Animal crackers

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AUCKLAND, Sunday: “Why use animals in advertisements?” wonders Herald on Sunday business columnist Paul Catmur – at his dry best – in yesterday’s edition.

“Animals are often used over people,” he says, “because …

  • They’re cheaper.
  • They’re more fun to have on set.
  • People identify with them better. I know this seems counter-intuitive, but if you cast a human in an ad, consumers will say: ‘That person is nothing like me, what were those stupid advertisers thinking?’ Whereas if you use an aardvark, consumers will say: ‘Oh, what a cute aardvark, I can really identify with that!’

The Gold Standard in advertising: easy to train, fun to work with. Famous dogs include Spot from Telecom and Wilson from Lotto.

A poor man’s dog: hard to train, sulky prima-donnas who tend to get a bit scratchy.

Easy to train when hungry, but lazy buggers the rest of the time. Watching on set as a trainer poked a lion on the bottom to try and make him do something interesting was a nervous moment.

Similar to lions only better looking. I asked our leopard trainer (Doc Antle, who subsequently appeared in the Tiger King doco) whether it was cruel keeping his animals enclosed, albeit in big spaces. Doc believed that the life of any animal in the wild was often unpleasant and dangerous whereas his animals were well fed, had full medical attention and had experiences which their relatives in the wild never would.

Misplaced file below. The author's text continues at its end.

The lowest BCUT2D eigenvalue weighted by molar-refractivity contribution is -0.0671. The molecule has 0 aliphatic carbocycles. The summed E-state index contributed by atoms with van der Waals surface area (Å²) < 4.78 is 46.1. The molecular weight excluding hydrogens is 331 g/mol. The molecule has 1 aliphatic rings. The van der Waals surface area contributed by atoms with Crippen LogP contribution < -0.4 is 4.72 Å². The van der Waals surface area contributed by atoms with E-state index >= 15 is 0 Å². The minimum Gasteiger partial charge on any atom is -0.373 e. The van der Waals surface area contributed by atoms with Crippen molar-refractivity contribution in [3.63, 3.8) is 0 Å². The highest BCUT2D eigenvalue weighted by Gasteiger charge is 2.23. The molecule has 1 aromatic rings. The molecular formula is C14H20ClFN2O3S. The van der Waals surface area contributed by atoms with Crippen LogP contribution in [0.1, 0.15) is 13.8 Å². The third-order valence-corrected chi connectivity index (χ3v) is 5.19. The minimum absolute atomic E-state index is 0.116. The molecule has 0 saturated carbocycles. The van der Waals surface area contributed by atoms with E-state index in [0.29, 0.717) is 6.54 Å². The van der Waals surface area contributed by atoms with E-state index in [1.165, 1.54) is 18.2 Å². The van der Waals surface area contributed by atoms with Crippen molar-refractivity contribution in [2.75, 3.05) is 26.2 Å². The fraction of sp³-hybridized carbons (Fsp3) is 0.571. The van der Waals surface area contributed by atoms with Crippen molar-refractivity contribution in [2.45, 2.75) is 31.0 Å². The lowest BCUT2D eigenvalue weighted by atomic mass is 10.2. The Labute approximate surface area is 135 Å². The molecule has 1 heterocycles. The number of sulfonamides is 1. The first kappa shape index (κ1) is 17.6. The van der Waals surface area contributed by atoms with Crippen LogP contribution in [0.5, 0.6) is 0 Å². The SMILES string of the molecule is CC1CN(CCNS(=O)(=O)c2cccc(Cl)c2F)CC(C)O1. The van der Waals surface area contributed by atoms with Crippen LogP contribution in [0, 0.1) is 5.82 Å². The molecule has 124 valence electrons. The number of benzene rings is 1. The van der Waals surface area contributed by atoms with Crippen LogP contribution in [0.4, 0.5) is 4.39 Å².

Clumsy and monochromatic, but never forget their lines.

Automatically funny owing to waddle and silly beak, they can quack on command; the only problem is then getting them to shut up. They make a great duck à l’orange if things aren’t working out.

Their sinister look combined with a limited acting range means they are usually cast as baddies. Surprisingly easy to handle on set as they can be instantly calmed by placing a wet towel over their eyes. (This technique is probably worth trying on your kids.)

Very hard to work with. Just about everything that moves eats them, which makes them paranoid and rather skittish. It’s generally easier to paint stripes on a horse.

Everyone loves their shiny red bum but the baboon’s propensity to rip the head off anyone who looks at them a bit wrong limits their use.

Gentle giants, but things can go south quickly if they don’t get their way. You’re better off putting an actor in a gorilla suit.

A tricky bunch. Hard to train, demanding, frequently unattractive and inclined to be a little moany on set. Their main advantage over animals is that they’re unlikely to actually pee on the cameraman, although there are exceptions.

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